BLOUIN ART INFO: Shows That Matter: Joana Hadjithomas and Khalil Joreige at MIT List Visual Arts Center



Joana Hadjithomas and Khalil Joreige's "(De)synchronicity," 2014.
Joana Hadjithomas and Khalil Joreige’s “(De)synchronicity,” 2014.


WHAT: “Joana Hadjithomas and Khalil Joreige: I Must First Apologize”

WHERE: MIT List Visual Arts Center, Cambridge, Massachusetts

WHEN: Through April 17

WHY IT MATTERS: The House of Rumor, in a Latin poem by Ovid, is a structure with “numberless entrances,” none of the thresholds “barred with a single gate or a door.” Fictions clamor and reverberate endlessly through the bronze-walled interior.

At the MIT List Visual Arts Center, the visitor enters into a din of voices not unlike the one Ovid imagined. This asynchronous chorus, however, takes a digital form: inexorable scam emails that clog inboxes and trace the peculiar networks of capital. The artists Joana Hadjithomas and Khalil Joreige call the 2014 work “World of Rumor.”

More than 20 screens play clips of actors reading scam letters collected by Hadjithomas and Joreige since 1999, each reader standing alone against a black background enjoining, pleading, and enticing the viewer to help — all with a flat, unaffected manner, meanwhile evoking various political or social upheavals to add credibility to their tales. “Suha Arafat,” an actor playing Yasser Arafat’s widow, requests that you transfer money into an outside account. (You’ll of course get a cut.) In Liberia, “Esther Jacob” asks you to invest her family’s money in your country, following the arrest of her father, a former head of commerce and tourism wrongly convicted of smuggling gold. In Iraq, the American “Sargent William Brooks” has found $35 million in drug money and wants you to help him move it. (Meanwhile, another soul has lost her husband and children in the Iraq War, “just for oil,” she says.)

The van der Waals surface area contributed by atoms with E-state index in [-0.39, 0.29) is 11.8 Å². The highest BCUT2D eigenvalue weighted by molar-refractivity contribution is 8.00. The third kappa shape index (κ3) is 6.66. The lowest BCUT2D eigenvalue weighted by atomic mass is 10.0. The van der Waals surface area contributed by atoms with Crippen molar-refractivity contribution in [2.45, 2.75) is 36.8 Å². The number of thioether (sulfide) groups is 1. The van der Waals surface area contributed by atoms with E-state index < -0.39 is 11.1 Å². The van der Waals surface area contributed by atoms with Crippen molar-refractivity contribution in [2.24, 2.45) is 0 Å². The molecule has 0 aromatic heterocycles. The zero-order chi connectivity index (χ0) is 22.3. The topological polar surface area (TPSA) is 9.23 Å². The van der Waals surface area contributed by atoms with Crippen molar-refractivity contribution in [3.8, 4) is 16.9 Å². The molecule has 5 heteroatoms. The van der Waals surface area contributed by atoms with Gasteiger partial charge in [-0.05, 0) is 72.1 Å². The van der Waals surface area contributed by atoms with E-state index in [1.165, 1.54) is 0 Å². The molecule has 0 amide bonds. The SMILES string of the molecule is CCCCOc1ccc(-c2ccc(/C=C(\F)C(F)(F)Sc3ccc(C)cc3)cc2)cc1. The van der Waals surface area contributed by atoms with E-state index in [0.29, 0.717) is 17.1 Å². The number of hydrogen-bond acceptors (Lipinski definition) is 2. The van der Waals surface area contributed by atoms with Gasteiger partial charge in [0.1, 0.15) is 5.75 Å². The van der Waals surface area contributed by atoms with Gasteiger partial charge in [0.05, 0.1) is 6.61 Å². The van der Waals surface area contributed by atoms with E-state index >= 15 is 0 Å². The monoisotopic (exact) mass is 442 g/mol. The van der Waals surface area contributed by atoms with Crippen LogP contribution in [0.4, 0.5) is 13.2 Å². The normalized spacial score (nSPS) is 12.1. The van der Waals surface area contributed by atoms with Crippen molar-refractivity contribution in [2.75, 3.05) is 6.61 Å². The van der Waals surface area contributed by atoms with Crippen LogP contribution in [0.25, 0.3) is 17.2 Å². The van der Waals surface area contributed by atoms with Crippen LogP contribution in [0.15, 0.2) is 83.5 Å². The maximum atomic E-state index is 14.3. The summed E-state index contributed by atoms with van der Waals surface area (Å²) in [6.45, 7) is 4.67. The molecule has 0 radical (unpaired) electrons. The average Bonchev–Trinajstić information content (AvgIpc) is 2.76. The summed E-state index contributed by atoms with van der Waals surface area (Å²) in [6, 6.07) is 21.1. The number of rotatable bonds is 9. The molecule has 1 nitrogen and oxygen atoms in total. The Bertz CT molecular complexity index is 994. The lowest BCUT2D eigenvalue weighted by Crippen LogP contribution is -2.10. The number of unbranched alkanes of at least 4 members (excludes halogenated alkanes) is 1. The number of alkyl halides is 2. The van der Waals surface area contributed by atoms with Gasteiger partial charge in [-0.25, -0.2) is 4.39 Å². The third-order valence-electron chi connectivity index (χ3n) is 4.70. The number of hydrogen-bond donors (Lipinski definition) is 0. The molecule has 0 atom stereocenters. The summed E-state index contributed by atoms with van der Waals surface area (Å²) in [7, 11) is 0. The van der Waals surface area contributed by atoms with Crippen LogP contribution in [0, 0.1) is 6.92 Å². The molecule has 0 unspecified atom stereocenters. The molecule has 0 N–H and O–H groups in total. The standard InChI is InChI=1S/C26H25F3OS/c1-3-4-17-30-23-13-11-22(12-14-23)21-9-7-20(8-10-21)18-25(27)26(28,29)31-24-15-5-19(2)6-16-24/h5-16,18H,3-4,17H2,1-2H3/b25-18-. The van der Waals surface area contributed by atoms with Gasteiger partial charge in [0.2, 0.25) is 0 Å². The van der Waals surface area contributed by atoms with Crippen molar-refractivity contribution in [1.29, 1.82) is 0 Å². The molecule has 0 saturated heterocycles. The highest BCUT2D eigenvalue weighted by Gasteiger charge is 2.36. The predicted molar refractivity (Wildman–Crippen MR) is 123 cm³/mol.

Curators and artists have recently been adapting object-oriented ontology to their own ends, breaking down the conceptual distinction between the universe of things and the universe of people. Here, instead of a world of things, networks of money are imbued with consciousness, possessing the ability (here, quite literally) to address the beholder — an eerie counterpoint to the legal construct of corporate personhood. Capital (or lack thereof) is doing the talking: Together, the scammers animate a kind of neo-colonial present, strategically flattering Western liberal guilt.

In another work, “Geometry of Space,” 2014, Hadjithomas and Joreige map this peculiar network with a cartographic method, wrapping steel rods around an absent globe to trace the trajectories between scammer and reader. These correspondences, however, are not always one-directional. In the next room, modernist glass sheets — evoking Lina Bo Bardi’s display at the Museu de Arte de São Paulo — and long wall scrolls showcase schemes plotted by “scambeaters,” who essentially scam the scammer. The scammer will dress up as a superhero or make artworks, for instance, to prove his or her good faith, all for the cruel amusement of the scambeater.

Gained and then abused trust operates through the entire show, except in the last room, where we reencounter the non-professional actors from “World of Rumor.” A half dozen tell their actual life stories in short films — stories of migration and dispossession in Lebanon (where the artists are also from). Some of the immigrants are without papers and separated from family, a reality from which the quicksilver movement of the digital “rumors” feels devastatingly removed.